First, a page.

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Morgan Freeman as Nelson Mandela

Dec. 13, 2009
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The teams were separated by a cyclone fence, a road and a world of difference. On one side of the street in South Africa, a white rugby team in neat uniforms kicked the ball around a manicured field; on the other, a ragtag black team played in the dirt. And suddenly, rushing down the road, came a motorcade with the man who would bring both sides together, Nelson Mandela, just released from prison after 30 years. It would not be an easy task. The black players lined the road and cheered. The whites stared sullenly at the man who embodied the end of their long reign.

Invictus is a story about sports bringing a society together. It stars Morgan Freeman as Nelson Mandela, South Africa’s first black president, and Matt Damon as Francois Plenaar, captain of the Springbok rugby team, a symbol of white South African pride. Director Clint Eastwood set the message in place with the opening scene of a nation divided, split down the middle by race, separated by privilege and poverty, and given hope by a man with the faith to overcome those divisions.

Unfortunately, the rest of the film is not as cinematic, and unwinds with a leisurely pace at odds with the dynamism of rugby—a fast moving sport, played in shorts and jerseys without helmets or padding, that makes American football look like a game for the timid. Offsetting this is Freeman’s powerful performance as the regal Mandela, the scion of African nobility who brought democracy to all people in a country ruled by a white minority. Freeman exudes the enormous gravity of Mandela’s dignity, a presence that must have given even his jailers pause, while granting the great man a twinkle in the eye and a dry sense of humor.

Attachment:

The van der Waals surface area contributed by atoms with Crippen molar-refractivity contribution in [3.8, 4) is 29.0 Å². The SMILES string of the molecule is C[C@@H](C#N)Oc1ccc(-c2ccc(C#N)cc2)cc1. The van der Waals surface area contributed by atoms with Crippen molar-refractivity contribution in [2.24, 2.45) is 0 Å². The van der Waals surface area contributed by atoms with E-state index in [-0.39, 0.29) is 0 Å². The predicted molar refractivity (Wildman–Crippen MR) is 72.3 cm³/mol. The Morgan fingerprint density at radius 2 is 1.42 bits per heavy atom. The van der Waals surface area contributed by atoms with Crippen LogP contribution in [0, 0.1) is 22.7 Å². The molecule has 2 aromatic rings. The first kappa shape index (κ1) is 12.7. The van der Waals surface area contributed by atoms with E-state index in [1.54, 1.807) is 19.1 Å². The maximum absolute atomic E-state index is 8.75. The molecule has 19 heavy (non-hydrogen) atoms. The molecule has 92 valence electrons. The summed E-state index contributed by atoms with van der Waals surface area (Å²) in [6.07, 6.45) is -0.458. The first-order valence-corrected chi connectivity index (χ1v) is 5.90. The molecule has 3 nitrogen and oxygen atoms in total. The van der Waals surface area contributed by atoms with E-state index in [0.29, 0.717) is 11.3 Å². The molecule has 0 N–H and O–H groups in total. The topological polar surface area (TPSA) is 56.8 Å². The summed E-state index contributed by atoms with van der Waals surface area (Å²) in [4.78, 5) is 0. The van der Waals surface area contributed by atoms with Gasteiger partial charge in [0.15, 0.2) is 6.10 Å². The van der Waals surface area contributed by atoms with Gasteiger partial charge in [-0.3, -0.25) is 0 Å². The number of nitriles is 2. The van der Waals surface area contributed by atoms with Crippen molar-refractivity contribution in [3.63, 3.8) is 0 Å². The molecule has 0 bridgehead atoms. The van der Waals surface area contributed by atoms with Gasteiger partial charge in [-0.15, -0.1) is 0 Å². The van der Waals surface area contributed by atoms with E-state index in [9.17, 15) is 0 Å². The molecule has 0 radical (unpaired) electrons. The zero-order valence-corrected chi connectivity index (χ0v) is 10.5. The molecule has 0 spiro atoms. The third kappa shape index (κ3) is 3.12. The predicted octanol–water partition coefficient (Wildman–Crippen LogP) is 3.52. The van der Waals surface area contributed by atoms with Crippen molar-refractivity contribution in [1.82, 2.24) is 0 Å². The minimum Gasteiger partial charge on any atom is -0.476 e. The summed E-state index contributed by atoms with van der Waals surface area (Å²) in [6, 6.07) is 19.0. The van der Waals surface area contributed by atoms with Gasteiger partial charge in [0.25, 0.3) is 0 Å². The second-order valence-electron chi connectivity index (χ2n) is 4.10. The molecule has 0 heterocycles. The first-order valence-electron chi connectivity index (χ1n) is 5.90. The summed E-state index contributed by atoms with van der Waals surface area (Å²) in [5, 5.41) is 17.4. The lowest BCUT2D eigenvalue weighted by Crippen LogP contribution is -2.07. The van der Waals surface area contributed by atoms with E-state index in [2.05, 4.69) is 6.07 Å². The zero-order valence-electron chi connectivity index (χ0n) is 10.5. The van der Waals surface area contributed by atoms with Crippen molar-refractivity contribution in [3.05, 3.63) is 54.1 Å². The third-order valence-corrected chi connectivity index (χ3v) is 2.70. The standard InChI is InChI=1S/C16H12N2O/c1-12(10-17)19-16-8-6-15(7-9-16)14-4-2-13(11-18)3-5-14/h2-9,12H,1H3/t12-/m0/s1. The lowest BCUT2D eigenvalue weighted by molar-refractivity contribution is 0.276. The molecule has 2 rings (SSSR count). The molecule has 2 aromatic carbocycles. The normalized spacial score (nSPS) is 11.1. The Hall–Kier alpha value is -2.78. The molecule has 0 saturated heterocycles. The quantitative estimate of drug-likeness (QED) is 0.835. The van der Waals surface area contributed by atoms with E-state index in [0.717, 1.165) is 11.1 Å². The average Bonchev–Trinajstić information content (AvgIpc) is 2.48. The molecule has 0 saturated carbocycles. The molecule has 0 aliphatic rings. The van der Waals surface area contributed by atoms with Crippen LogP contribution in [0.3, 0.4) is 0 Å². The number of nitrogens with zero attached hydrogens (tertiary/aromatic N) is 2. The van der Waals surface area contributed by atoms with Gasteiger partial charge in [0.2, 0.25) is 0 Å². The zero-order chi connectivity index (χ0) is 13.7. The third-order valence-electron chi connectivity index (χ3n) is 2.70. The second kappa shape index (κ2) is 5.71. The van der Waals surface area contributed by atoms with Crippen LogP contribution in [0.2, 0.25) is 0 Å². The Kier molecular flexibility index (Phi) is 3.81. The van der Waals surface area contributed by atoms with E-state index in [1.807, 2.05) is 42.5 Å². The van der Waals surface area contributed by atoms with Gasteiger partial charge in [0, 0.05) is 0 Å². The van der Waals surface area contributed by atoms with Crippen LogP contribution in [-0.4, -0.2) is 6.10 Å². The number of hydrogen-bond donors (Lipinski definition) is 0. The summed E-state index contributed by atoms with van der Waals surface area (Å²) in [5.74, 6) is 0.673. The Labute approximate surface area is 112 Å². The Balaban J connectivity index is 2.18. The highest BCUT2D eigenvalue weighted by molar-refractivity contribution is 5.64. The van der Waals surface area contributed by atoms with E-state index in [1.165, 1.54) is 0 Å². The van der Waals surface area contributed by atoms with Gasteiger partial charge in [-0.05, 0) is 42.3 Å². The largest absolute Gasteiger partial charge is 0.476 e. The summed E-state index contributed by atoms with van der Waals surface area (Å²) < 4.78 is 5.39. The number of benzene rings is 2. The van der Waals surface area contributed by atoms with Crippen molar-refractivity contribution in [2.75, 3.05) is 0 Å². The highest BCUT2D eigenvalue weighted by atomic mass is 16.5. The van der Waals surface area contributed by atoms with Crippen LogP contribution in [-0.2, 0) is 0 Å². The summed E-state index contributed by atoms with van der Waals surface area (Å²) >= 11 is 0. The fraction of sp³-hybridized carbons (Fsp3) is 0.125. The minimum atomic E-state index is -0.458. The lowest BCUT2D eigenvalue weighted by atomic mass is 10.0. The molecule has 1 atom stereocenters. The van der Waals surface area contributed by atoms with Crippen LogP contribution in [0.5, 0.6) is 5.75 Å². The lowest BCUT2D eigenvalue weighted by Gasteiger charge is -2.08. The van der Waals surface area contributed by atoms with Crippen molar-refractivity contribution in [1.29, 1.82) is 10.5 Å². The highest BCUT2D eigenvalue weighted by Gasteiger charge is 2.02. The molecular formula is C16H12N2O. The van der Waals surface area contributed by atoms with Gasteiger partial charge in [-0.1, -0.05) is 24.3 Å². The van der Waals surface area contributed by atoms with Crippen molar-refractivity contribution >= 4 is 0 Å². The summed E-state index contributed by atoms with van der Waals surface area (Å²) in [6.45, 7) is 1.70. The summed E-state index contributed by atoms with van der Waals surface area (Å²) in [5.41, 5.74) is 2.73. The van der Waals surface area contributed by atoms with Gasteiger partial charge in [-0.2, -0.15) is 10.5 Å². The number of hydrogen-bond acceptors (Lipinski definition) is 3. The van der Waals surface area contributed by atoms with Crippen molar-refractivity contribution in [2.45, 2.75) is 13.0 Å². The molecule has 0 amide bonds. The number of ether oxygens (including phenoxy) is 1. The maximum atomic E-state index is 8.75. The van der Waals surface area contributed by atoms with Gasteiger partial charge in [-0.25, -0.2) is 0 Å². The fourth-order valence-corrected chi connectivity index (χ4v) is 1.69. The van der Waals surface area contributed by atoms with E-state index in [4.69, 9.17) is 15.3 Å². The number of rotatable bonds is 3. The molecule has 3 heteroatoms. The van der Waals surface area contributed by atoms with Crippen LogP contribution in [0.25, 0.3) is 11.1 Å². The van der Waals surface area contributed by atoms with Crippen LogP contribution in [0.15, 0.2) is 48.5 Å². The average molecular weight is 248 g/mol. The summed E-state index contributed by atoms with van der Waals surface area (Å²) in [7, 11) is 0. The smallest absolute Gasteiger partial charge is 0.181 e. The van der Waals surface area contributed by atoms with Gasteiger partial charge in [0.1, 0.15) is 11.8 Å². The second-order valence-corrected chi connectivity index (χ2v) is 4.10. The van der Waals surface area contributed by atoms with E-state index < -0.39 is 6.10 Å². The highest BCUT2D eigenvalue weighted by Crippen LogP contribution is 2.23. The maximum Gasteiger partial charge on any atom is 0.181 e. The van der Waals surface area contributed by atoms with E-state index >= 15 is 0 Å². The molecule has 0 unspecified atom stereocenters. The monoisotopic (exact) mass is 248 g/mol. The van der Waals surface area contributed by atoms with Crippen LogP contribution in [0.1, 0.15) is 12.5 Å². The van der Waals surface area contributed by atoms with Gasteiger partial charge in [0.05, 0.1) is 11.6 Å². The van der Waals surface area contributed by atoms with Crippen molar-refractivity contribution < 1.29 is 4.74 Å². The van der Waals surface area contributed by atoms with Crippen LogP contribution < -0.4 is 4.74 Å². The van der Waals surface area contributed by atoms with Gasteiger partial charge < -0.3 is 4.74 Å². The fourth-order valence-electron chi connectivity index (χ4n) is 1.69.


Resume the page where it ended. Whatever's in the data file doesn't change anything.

Invictus uses Mandela’s politically savvy effort to rally South Africa around Springbok, as the team sprinted into the World Cup games, to symbolize his campaign of reconciliation. Black rugby fans inevitably rooted for foreign teams to snub the whites and Mandela’s party, the African National Congress, planned to change Springbok’s name and colors to eradicate a hated reminder of the country’s white past.

Mandela disagreed. “Forgiveness liberates the soul. It removes fear—that is why it is a powerful weapon,” he said in his characteristic blend of profound wisdom and astute pragmatism. Rather than disband Springbok, and alienate the country’s already wary whites, he transformed it into a team that represented the entire nation. In this he found a willing partner in Plenaar, played by Damon with a rugged athletic edge that can’t entirely eclipse his persona as the wholesome boy next door.

Whatever historical or psychological shortcuts Eastwood took in telling the story, Invictus depicts a great truth about one of the 20th century’s most remarkable figures. Rather then the bloodletting many expected when power shifted from white to black, Mandela chose the high road of forbearance and peacemaking.


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